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Audio vs Video at SXSW

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I suspect it’s about time I got involved in video.

Something weird is happening here at SXSW. Videoblogging is well-represented here, but podcasts, definitely not. I don’t see any huge podcasters either on panels, or in the audience. 2007 is definitely about video, and if you’re here, you see it clear as day.

Is audio over?

Podcasts will always have their place, but I do think audio is/was quick to be replaced as the exciting medium. We’re already in such a visual culture– it seems inevitable.

Radio is still a huge industry, and podcasts will be too– this, despite all of the options for television, film, and other visual means of communication. If you love audio, there is still a place for you in podcasting. But the opportunity, I think, isn’t as huge as it was.

As a business, I suspect that getting into video would likely be smarter than simply having a podcast. That said, some ideas are better expressed via audio than video. So, making a decision based on the audience you want or have is wiser than basing it on what’s hot right now.

I suspect that, in the future, the MVPs in this space will simply be media producers, not just podcasters or vloggers. Having some hands-on experience in both will likely be very helpful in the coming years– especially for those who, like me, live and breathe web media.

* Filed by at 4:30 pm under podcasting, trends, video


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5 Responses to “Audio vs Video at SXSW”

  1. Matt Fogel Says:

    I agree with you that podcasts aren’t going anywhere. They may not be as novel as they once were, but I think there’s still great value there.

    To me, the power of audio as a medium is that you can listen while doing other things. You can catch up on your podcasts while commuting to work, or while shaving in the morning, or while folding laundry.

    I think this pretty much guarantees a place for podcasting until some better audio delivery platform is created.

  2. anji bee Says:

    do it, do it, do it! 🙂

    i’d love to chat with you about vidcasting when your life slows down a bit.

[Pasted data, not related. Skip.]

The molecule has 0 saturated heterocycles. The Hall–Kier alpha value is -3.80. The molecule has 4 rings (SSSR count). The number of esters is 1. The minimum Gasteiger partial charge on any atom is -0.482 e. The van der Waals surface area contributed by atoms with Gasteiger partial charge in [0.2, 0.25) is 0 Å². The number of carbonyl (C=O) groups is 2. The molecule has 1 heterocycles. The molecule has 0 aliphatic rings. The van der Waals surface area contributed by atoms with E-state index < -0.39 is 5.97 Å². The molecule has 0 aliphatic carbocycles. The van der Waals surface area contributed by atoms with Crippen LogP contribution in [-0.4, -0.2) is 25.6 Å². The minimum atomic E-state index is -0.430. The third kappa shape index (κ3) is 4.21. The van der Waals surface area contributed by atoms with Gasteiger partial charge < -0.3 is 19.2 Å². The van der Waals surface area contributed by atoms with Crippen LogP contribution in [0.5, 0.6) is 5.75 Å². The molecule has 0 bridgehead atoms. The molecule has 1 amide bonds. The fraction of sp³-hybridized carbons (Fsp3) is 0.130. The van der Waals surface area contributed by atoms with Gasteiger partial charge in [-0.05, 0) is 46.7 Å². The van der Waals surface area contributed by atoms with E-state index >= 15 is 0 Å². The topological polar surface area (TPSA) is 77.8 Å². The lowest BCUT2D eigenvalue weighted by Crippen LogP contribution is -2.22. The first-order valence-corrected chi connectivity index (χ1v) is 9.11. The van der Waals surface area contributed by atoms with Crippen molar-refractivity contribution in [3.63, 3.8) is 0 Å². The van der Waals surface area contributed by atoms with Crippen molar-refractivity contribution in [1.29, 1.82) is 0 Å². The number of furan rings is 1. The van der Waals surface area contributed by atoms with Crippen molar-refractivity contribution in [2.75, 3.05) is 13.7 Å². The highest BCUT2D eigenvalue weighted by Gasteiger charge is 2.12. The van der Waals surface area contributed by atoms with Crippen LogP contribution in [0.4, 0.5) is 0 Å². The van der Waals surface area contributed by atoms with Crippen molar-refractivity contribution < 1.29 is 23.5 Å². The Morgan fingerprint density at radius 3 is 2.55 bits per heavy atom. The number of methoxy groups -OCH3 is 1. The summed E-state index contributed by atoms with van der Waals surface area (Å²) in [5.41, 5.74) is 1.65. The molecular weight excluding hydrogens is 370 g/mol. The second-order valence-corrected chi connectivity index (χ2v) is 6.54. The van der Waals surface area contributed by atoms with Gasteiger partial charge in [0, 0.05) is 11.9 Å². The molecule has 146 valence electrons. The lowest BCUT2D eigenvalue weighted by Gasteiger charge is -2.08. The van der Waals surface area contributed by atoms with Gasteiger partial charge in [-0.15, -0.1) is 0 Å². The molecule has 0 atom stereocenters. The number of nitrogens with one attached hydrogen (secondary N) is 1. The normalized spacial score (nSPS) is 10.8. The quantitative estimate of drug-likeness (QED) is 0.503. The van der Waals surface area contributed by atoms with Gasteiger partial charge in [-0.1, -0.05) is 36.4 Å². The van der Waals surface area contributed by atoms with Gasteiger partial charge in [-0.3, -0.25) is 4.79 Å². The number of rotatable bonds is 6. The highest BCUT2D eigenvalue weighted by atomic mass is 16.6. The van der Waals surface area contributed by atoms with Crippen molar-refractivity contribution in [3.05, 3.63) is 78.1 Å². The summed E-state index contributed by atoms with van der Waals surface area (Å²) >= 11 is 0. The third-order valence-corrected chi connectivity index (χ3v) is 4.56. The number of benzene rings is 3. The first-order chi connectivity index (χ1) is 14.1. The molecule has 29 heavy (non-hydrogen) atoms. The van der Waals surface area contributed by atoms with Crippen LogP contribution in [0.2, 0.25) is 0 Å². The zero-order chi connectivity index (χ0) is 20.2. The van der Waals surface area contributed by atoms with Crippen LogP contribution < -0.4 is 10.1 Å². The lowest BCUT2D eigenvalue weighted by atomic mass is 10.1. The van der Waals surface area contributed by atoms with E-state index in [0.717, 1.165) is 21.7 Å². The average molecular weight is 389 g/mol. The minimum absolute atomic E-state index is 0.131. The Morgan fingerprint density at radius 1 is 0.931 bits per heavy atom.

3. Christopher S. Penn Says:

    Audio and video definitely have their own places and roles – as we talked about at PodCamp Toronto, different people have different learning styles, so there will always be some who are more comfortable with audio downloading into their minds than video. That said, the predominant form of information transmission in the previous century was definitely video – from the first silent movies to the Net.

    An interesting perspective – MIT video guru David Tames often says that to make good video, you need good audio, so all of the learning we’ve all accumulated in audio engineering will serve us in good stead.

  4. Linda Says:

    The huge advantage of audio over video, for me, is the close spatial connection between the sound and the listener. Put on the earphones, close your eyes, and you could be there, in the very same room, with the voice or the sound source you’re hearing. Of course you’re not, but with visual cues gone, it’s the same as if you were.

    Not that I do that, but what I’m trying to say is that audio represents real life more closely than any two-dimensional screen, no matter how big, ever can.

    The wall is always there with video; it’s not with audio.

    Why there’s been such an eager jump to this viewer isolationism is a whole other discussion entirely. After all, just because something can be done doesn’t mean it should be.

    -L.

  5. Marcus Couch Says:

    True Dat!

    Actually I’ve been working on a new video project for MONTHS! Knowing where the audience is, I think all of the veteran podcasters will almost all eventually wind up in the video side of things..

    Keep rockin Jules!

    MC

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